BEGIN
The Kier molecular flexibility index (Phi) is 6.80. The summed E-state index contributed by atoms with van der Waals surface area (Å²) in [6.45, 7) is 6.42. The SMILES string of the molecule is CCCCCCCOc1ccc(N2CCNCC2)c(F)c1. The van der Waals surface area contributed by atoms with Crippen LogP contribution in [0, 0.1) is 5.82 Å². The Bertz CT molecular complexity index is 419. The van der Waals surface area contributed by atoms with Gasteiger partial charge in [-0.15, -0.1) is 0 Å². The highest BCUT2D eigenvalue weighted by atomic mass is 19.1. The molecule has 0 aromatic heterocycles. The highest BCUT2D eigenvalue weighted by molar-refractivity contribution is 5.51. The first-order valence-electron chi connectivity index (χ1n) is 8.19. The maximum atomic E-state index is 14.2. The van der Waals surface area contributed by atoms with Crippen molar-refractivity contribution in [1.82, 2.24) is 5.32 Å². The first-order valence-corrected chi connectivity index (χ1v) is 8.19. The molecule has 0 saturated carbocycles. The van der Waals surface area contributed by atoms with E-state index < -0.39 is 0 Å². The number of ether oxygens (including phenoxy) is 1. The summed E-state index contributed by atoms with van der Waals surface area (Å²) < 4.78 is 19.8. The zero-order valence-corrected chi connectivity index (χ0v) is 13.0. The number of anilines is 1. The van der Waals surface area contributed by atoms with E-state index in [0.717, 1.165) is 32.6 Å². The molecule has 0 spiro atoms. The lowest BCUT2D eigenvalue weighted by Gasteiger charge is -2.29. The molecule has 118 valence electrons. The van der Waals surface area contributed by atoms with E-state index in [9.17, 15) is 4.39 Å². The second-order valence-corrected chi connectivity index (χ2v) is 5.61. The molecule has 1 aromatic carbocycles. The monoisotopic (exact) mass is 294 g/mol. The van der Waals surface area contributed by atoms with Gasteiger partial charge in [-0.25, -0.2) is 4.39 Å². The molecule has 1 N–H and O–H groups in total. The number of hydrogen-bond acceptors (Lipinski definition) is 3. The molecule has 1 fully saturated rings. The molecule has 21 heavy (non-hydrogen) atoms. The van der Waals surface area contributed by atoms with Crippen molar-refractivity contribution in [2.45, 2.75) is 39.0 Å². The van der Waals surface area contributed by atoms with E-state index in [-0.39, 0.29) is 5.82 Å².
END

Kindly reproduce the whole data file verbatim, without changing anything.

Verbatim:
The Kier molecular flexibility index (Phi) is 6.80. The summed E-state index contributed by atoms with van der Waals surface area (Å²) in [6.45, 7) is 6.42. The SMILES string of the molecule is CCCCCCCOc1ccc(N2CCNCC2)c(F)c1. The van der Waals surface area contributed by atoms with Crippen LogP contribution in [0, 0.1) is 5.82 Å². The Bertz CT molecular complexity index is 419. The van der Waals surface area contributed by atoms with Gasteiger partial charge in [-0.15, -0.1) is 0 Å². The highest BCUT2D eigenvalue weighted by atomic mass is 19.1. The molecule has 0 aromatic heterocycles. The highest BCUT2D eigenvalue weighted by molar-refractivity contribution is 5.51. The first-order valence-electron chi connectivity index (χ1n) is 8.19. The maximum atomic E-state index is 14.2. The van der Waals surface area contributed by atoms with Crippen molar-refractivity contribution in [1.82, 2.24) is 5.32 Å². The first-order valence-corrected chi connectivity index (χ1v) is 8.19. The molecule has 0 saturated carbocycles. The van der Waals surface area contributed by atoms with E-state index < -0.39 is 0 Å². The number of ether oxygens (including phenoxy) is 1. The summed E-state index contributed by atoms with van der Waals surface area (Å²) < 4.78 is 19.8. The zero-order valence-corrected chi connectivity index (χ0v) is 13.0. The number of anilines is 1. The van der Waals surface area contributed by atoms with E-state index in [0.717, 1.165) is 32.6 Å². The molecule has 0 spiro atoms. The lowest BCUT2D eigenvalue weighted by Gasteiger charge is -2.29. The molecule has 118 valence electrons. The van der Waals surface area contributed by atoms with E-state index in [9.17, 15) is 4.39 Å². The second-order valence-corrected chi connectivity index (χ2v) is 5.61. The molecule has 1 aromatic carbocycles. The monoisotopic (exact) mass is 294 g/mol. The van der Waals surface area contributed by atoms with Gasteiger partial charge in [-0.25, -0.2) is 4.39 Å². The molecule has 1 N–H and O–H groups in total. The number of hydrogen-bond acceptors (Lipinski definition) is 3. The molecule has 1 fully saturated rings. The molecule has 21 heavy (non-hydrogen) atoms. The van der Waals surface area contributed by atoms with Crippen molar-refractivity contribution in [2.45, 2.75) is 39.0 Å². The van der Waals surface area contributed by atoms with E-state index in [-0.39, 0.29) is 5.82 Å².